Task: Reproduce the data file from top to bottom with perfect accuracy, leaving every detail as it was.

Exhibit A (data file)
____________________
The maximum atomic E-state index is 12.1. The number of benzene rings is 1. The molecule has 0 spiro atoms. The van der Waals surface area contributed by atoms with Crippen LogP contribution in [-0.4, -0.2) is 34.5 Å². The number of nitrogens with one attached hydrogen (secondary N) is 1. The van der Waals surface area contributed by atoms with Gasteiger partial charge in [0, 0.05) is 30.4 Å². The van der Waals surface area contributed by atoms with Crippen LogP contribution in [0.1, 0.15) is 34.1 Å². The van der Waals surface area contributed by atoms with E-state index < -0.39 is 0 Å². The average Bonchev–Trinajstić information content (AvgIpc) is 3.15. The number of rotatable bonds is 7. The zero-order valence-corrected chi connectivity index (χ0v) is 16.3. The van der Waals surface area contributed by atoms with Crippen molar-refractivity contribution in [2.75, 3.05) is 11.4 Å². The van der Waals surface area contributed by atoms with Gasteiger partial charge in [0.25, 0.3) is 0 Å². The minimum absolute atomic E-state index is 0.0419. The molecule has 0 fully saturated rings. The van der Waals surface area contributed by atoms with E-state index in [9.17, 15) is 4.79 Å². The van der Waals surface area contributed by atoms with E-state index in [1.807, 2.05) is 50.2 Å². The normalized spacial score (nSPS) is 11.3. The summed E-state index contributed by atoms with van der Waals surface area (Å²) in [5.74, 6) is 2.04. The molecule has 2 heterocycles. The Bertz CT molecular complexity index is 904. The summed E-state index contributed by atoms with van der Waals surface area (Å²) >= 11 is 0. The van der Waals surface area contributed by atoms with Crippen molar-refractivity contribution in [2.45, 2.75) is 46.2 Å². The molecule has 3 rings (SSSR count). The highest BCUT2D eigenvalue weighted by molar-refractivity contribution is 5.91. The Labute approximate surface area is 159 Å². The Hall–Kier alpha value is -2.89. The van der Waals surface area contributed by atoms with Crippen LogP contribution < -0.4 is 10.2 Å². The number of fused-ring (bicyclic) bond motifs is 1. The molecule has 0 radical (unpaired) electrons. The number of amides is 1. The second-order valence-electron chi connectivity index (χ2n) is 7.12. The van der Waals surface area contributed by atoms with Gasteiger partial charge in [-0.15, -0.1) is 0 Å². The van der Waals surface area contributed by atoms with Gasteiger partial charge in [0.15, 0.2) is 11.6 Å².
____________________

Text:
The maximum atomic E-state index is 12.1. The number of benzene rings is 1. The molecule has 0 spiro atoms. The van der Waals surface area contributed by atoms with Crippen LogP contribution in [-0.4, -0.2) is 34.5 Å². The number of nitrogens with one attached hydrogen (secondary N) is 1. The van der Waals surface area contributed by atoms with Gasteiger partial charge in [0, 0.05) is 30.4 Å². The van der Waals surface area contributed by atoms with Crippen LogP contribution in [0.1, 0.15) is 34.1 Å². The van der Waals surface area contributed by atoms with E-state index < -0.39 is 0 Å². The average Bonchev–Trinajstić information content (AvgIpc) is 3.15. The number of rotatable bonds is 7. The zero-order valence-corrected chi connectivity index (χ0v) is 16.3. The van der Waals surface area contributed by atoms with Crippen molar-refractivity contribution in [2.75, 3.05) is 11.4 Å². The van der Waals surface area contributed by atoms with Gasteiger partial charge in [0.25, 0.3) is 0 Å². The minimum absolute atomic E-state index is 0.0419. The molecule has 0 fully saturated rings. The van der Waals surface area contributed by atoms with E-state index in [9.17, 15) is 4.79 Å². The van der Waals surface area contributed by atoms with E-state index in [1.807, 2.05) is 50.2 Å². The normalized spacial score (nSPS) is 11.3. The summed E-state index contributed by atoms with van der Waals surface area (Å²) in [5.74, 6) is 2.04. The molecule has 2 heterocycles. The Bertz CT molecular complexity index is 904. The summed E-state index contributed by atoms with van der Waals surface area (Å²) >= 11 is 0. The van der Waals surface area contributed by atoms with Crippen molar-refractivity contribution in [2.45, 2.75) is 46.2 Å². The molecule has 3 rings (SSSR count). The highest BCUT2D eigenvalue weighted by molar-refractivity contribution is 5.91. The Labute approximate surface area is 159 Å². The Hall–Kier alpha value is -2.89. The van der Waals surface area contributed by atoms with Crippen LogP contribution < -0.4 is 10.2 Å². The number of fused-ring (bicyclic) bond motifs is 1. The molecule has 0 radical (unpaired) electrons. The number of amides is 1. The second-order valence-electron chi connectivity index (χ2n) is 7.12. The van der Waals surface area contributed by atoms with Gasteiger partial charge in [-0.15, -0.1) is 0 Å². The van der Waals surface area contributed by atoms with Gasteiger partial charge in [0.15, 0.2) is 11.6 Å².